Radar on Medicare Advantage

Care Deferrals Show Negative Impacts on MA Risk Adjustment Payments in 2021

March 2, 2021

Although many publicly traded insurers touted enrollment growth from the 2021 Medicare Annual Election Period (AEP) when reporting fourth-quarter and full-year 2020 earnings, some expressed the concern that care deferrals seen last year may have a negative impact on Medicare Advantage risk adjustment payments this year.

Humana Inc. on Feb. 3 posted a loss of $2.30 per share on an adjusted basis, which was driven by three main factors: (1) higher treatment and testing costs related to COVID-19 that were more than offset by a decline in non-COVID utilization, (2) ongoing pandemic relief efforts, and (3) increased expenses associated with the AEP. Humana ended the year with approximately 4.6 million total MA members, reflecting year-over-year growth of 11%, driving consolidated revenue growth of 90% in 2020.

NOTE: The abstract below is a shortened version of the RADAR on Medicare Advantage article “Care Deferrals Pose Headwinds For MA Risk Adjustment in ’21.”

By Lauren Flynn Kelly

Although many publicly traded insurers touted enrollment growth from the 2021 Medicare Annual Election Period (AEP) when reporting fourth-quarter and full-year 2020 earnings, some expressed the concern that care deferrals seen last year may have a negative impact on Medicare Advantage risk adjustment payments this year.

Humana Inc. on Feb. 3 posted a loss of $2.30 per share on an adjusted basis, which was driven by three main factors: (1) higher treatment and testing costs related to COVID-19 that were more than offset by a decline in non-COVID utilization, (2) ongoing pandemic relief efforts, and (3) increased expenses associated with the AEP. Humana ended the year with approximately 4.6 million total MA members, reflecting year-over-year growth of 11%, driving consolidated revenue growth of 90% in 2020.

Adjusted EPS for the full year was $18.75, and the Medicare-focused insurer expects to achieve $21.50 per share at the midpoint for 2021. That includes an estimated Medicare risk adjustment headwind of approximately $700 million to $1 billion, representing 1% to 1.5% of Medicare premium for the full year.

For the full year of 2020, Cigna Corp. reported adjusted EPS of $18.45, in line with expectations that included the “ongoing elevated cost of COVID-19-related services,” stated President and CEO David Cordani during a Feb. 4 earnings call.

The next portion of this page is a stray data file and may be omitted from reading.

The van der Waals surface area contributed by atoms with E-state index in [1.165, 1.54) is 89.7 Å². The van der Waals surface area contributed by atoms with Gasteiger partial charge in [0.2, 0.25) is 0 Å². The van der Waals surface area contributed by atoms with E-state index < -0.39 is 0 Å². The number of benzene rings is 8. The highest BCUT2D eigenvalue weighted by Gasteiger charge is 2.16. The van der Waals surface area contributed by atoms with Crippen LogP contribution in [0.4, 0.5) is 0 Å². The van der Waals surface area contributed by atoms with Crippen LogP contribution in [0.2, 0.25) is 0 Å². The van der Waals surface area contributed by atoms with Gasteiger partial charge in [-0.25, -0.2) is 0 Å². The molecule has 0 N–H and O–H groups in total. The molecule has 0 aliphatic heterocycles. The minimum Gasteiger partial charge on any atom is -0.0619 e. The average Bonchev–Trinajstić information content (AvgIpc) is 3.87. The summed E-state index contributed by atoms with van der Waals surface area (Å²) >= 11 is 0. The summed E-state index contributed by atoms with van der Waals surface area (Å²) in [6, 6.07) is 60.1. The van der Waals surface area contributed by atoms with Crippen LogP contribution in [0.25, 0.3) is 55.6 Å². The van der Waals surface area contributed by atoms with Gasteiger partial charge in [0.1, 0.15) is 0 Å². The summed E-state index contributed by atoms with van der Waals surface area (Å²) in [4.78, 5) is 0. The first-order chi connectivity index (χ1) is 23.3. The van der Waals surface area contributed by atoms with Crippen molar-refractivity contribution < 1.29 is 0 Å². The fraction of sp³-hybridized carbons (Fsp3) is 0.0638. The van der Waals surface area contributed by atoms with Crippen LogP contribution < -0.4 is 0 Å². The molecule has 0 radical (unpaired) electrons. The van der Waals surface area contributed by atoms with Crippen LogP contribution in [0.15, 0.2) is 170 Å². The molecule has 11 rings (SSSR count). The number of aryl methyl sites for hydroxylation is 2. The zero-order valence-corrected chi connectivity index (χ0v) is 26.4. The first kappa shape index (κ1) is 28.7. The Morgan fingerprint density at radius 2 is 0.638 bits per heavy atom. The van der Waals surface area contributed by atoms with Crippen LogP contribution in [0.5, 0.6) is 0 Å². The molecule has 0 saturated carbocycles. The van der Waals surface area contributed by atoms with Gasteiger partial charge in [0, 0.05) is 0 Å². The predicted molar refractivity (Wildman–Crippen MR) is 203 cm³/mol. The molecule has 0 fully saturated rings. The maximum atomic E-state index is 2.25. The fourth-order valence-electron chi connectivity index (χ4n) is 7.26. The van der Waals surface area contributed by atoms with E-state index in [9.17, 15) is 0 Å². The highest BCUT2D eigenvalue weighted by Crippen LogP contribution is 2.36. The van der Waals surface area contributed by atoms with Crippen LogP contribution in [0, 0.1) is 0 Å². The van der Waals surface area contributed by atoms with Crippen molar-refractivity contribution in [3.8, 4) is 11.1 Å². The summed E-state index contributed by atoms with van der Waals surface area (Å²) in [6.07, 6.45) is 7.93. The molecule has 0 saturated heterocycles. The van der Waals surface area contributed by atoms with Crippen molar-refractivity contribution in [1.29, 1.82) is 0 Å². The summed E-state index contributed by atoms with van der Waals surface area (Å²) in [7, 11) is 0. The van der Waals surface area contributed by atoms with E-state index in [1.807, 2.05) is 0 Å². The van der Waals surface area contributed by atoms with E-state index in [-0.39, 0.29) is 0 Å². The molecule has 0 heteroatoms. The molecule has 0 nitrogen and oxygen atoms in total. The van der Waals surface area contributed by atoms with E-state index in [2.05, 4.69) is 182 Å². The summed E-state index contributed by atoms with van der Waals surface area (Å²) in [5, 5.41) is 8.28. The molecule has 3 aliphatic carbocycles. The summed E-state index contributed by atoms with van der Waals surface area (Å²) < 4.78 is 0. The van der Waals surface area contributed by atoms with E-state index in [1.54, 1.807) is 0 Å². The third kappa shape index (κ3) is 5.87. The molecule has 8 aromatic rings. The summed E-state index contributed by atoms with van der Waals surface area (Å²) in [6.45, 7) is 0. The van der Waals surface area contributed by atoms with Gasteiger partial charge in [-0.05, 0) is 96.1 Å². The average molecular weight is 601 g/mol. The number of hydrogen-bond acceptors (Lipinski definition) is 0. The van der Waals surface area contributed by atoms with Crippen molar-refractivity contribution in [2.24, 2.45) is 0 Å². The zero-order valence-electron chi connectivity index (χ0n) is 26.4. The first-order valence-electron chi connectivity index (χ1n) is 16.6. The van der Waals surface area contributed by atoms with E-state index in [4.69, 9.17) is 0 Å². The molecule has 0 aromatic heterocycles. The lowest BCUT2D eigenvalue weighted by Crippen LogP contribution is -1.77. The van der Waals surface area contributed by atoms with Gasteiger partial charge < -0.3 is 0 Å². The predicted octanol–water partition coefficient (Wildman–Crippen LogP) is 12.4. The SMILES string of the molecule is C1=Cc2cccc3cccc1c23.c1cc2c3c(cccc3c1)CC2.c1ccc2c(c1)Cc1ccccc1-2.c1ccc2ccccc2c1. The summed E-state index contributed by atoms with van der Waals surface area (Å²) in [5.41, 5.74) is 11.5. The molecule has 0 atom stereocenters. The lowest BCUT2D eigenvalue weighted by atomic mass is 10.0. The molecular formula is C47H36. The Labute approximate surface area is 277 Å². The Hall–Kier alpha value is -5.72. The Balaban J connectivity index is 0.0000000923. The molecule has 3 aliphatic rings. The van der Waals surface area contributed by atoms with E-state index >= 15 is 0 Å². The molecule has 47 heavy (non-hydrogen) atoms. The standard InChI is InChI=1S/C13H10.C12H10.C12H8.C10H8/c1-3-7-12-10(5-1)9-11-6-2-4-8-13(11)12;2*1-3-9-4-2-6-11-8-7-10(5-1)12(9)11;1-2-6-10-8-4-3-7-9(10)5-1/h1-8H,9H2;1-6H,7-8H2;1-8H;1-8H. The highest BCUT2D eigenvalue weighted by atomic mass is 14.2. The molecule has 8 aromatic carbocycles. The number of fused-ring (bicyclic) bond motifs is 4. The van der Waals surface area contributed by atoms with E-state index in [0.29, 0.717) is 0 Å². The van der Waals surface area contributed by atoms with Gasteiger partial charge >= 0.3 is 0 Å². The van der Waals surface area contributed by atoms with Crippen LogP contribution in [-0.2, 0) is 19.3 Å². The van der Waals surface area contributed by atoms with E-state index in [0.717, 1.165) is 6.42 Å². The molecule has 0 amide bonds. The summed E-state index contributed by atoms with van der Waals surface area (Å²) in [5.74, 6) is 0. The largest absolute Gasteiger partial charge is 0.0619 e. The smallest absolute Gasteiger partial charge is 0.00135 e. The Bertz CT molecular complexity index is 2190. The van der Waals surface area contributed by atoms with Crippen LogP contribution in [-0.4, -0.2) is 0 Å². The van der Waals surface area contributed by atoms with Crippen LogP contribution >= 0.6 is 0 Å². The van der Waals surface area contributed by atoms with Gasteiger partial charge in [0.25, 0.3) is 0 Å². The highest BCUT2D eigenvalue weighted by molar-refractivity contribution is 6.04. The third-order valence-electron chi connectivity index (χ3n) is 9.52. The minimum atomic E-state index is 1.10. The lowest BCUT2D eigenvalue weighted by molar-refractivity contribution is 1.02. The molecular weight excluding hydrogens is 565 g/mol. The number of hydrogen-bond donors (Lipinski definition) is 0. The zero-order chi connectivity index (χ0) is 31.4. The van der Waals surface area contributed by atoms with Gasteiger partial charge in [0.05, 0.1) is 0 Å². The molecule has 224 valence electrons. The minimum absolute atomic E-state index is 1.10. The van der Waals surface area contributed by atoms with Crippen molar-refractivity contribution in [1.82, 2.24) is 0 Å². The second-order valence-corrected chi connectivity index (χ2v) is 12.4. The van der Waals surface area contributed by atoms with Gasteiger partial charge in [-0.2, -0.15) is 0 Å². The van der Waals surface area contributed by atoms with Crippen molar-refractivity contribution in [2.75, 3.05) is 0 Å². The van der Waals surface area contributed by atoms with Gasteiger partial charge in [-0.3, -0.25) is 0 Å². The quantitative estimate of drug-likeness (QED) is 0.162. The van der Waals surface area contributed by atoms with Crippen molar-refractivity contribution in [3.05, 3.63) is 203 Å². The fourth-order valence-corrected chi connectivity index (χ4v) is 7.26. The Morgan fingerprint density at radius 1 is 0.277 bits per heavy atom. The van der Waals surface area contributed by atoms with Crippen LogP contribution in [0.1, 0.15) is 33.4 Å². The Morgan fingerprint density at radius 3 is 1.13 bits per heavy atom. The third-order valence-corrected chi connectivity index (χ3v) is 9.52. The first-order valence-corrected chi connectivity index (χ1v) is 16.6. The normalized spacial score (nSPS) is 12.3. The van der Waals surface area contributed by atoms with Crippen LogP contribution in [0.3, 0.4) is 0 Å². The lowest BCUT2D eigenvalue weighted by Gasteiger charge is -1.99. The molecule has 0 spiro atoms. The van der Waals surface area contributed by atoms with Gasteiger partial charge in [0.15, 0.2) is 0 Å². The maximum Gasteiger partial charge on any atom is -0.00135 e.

For 2021, the company expects to achieve at least $20 adjusted EPS, which includes the “expected COVID-19 related headwind of approximately $1.25 per share,” said CFO Brian Evanko. He clarified that is related to Cigna’s limited ability to collect “all of the risk adjustment codes” that it would gather in a typical year “due to the unique nature of 2020 and the COVID-19 headwinds.”

Molina Healthcare, Inc. — which recorded a loss of $3.80 per share in the quarter — also said it expects its 2021 earnings to be impacted by care deferrals. For 2021, Molina anticipates adjusted EPS with a midpoint of $12.75, compared with the “normalized” EPS of $12.97 for 2020. That guidance, which includes the continuation of COVID risk-sharing corridors in Molina’s Medicaid programs, also reflects the challenge of lower-than-expected Medicare risk scores.

Lastly, CVS Health Corp. on Feb. 16 reported fourth-quarter adjusted EPS of $1.30 — beating Wall Street’s projections of $1.24 — and full-year EPS of $7.50. For 2021, the company said it is targeting an adjusted EPS range of $7.39 to $7.55.

Flex Benefits More Than Tripled, Show COVID Influence

February 22, 2021

Last year, Medicare Advantage plans for the first time were able to extend a variety of non-primarily health-related items and services to their chronically ill beneficiaries, but insurer adoption of these benefits was relatively small. In 2021, the availability of such benefits has more than tripled, suggesting carriers are becoming more comfortable with a variety of new supplemental benefits and the idea of incorporating cost offsets into their bids.

In the Jan. 27 report, An Early Look at 2021 Medicare Advantage Benefits: Part II, Faegre Drinker reported that Special Supplemental Benefits for the Chronically Ill (SSBCI) are featured in 831 plans (out of approximately 5,200 total plans) this year. That’s compared with only 245 plans in 2020. Meals was the most common offering, followed by food and produce, and social needs benefits.